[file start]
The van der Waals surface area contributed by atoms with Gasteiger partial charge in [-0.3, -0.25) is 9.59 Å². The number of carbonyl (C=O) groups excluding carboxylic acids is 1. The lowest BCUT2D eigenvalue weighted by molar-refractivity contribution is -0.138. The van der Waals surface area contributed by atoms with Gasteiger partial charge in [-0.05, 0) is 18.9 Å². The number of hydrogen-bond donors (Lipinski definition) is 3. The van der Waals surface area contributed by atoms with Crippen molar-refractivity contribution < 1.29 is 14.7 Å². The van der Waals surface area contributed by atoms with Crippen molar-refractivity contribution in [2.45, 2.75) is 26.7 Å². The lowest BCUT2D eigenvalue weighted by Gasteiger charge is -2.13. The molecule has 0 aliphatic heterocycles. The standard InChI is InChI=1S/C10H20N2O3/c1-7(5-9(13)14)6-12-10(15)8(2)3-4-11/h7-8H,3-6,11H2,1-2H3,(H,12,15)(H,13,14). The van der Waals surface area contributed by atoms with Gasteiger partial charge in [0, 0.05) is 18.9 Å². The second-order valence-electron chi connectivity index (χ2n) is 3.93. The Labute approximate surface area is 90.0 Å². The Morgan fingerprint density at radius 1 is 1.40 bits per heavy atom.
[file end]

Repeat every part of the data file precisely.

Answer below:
The van der Waals surface area contributed by atoms with Gasteiger partial charge in [-0.3, -0.25) is 9.59 Å². The number of carbonyl (C=O) groups excluding carboxylic acids is 1. The lowest BCUT2D eigenvalue weighted by molar-refractivity contribution is -0.138. The van der Waals surface area contributed by atoms with Gasteiger partial charge in [-0.05, 0) is 18.9 Å². The number of hydrogen-bond donors (Lipinski definition) is 3. The van der Waals surface area contributed by atoms with Crippen molar-refractivity contribution < 1.29 is 14.7 Å². The van der Waals surface area contributed by atoms with Crippen molar-refractivity contribution in [2.45, 2.75) is 26.7 Å². The lowest BCUT2D eigenvalue weighted by Gasteiger charge is -2.13. The molecule has 0 aliphatic heterocycles. The standard InChI is InChI=1S/C10H20N2O3/c1-7(5-9(13)14)6-12-10(15)8(2)3-4-11/h7-8H,3-6,11H2,1-2H3,(H,12,15)(H,13,14). The van der Waals surface area contributed by atoms with Gasteiger partial charge in [0, 0.05) is 18.9 Å². The second-order valence-electron chi connectivity index (χ2n) is 3.93. The Labute approximate surface area is 90.0 Å². The Morgan fingerprint density at radius 1 is 1.40 bits per heavy atom.